Report on Zhupanovsky (Russia) — 13 August-19 August 2014
Smithsonian / US Geological Survey Weekly Volcanic Activity Report, 13 August-19 August 2014
Managing Editor: Sally Kuhn Sennert
Please cite this report as:
Global Volcanism Program, 2014. Report on Zhupanovsky (Russia). In: Sennert, S K (ed.), Weekly Volcanic Activity Report, 13 August-19 August 2014. Smithsonian Institution and US Geological Survey.
53.589°N, 159.15°E; summit elev. 2899 m
All times are local (unless otherwise noted)
KVERT reported that during 8-14 August the moderate explosive eruption continued at Zhupanovsky. On 8 August staff of Volcanoes of Kamchatka Natural Park observed ash explosions twice an hour, with ash plumes rising up to 4 km (13,100 ft)a.s.l. drifting E. On 8 and 11-13 August satellite data showed that ash plumes rose to 4-4.5 km (13,100-14,800 ft)a.s.l. and drifted 80-100 km SE and NE Other days satellite data showed the volcano was obscured by clouds. On 12-13 August the Tokyo VAAC reported ash plumes to 3-4.9 km (10,000-16,000 ft) a.s.l that drifted SE, NE, and ESE.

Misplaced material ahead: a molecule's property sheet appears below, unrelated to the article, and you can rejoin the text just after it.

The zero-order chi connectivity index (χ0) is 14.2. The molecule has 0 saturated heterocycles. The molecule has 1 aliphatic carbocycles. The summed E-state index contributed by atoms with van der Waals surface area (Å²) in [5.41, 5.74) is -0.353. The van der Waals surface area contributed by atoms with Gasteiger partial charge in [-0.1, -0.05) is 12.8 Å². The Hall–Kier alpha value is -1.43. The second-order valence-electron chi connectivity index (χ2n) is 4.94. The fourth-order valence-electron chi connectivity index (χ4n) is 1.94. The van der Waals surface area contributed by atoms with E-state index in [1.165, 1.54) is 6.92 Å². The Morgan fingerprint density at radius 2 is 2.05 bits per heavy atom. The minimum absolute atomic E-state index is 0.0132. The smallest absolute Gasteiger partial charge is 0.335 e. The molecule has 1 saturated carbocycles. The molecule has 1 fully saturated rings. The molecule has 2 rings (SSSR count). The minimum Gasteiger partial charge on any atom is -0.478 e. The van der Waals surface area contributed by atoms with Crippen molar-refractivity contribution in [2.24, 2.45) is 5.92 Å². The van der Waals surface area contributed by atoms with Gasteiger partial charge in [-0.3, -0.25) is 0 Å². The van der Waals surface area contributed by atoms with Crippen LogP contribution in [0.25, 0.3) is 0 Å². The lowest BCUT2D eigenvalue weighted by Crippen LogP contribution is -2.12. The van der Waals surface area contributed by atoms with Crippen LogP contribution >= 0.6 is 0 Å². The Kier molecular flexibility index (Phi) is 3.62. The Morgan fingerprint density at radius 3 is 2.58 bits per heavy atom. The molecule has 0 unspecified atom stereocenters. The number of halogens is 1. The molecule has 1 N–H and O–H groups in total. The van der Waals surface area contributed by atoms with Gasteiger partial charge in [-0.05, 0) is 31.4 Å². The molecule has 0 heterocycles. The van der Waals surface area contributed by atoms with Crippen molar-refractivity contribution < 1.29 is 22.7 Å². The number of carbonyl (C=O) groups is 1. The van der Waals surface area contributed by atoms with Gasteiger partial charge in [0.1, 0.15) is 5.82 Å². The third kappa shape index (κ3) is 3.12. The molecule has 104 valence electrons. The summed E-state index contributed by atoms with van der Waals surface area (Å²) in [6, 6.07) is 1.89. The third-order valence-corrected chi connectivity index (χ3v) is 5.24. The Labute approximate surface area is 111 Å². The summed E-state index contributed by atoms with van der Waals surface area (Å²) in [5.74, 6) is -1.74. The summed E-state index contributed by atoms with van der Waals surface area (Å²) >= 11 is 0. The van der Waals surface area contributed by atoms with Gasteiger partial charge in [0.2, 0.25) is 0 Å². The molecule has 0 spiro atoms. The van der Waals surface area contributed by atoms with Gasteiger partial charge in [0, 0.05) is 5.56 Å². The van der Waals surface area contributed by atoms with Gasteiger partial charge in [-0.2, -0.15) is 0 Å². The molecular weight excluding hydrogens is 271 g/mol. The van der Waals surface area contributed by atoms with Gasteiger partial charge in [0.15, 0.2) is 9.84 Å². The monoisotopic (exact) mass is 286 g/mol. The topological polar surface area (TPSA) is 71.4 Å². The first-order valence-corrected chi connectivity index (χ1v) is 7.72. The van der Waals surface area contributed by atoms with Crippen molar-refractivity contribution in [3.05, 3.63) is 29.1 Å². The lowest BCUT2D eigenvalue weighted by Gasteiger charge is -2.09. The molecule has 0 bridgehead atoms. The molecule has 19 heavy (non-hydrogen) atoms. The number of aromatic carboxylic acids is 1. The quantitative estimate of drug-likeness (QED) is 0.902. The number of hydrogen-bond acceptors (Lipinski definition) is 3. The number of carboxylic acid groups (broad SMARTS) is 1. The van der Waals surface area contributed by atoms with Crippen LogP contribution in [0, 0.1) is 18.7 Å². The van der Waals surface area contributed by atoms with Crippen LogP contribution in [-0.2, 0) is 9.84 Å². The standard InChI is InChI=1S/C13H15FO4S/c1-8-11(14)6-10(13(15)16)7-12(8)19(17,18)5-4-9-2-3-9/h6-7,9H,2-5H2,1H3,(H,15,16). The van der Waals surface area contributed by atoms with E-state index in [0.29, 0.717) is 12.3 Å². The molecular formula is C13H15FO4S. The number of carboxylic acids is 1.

Geologic Background. The Zhupanovsky volcanic massif consists of four overlapping stratovolcanoes along a WNW-trending ridge. The elongated volcanic complex was constructed within a Pliocene-early Pleistocene caldera whose rim is exposed only on the eastern side. Three of the stratovolcanoes were built during the Pleistocene, the fourth is Holocene in age and was the source of all of Zhupanovsky's historical eruptions. An early Holocene stage of frequent moderate and weak eruptions from 7000 to 5000 years before present (BP) was succeeded by a period of infrequent larger eruptions that produced pyroclastic flows. The last major eruption took place about 800-900 years BP. Historical eruptions have consisted of relatively minor explosions from the third cone.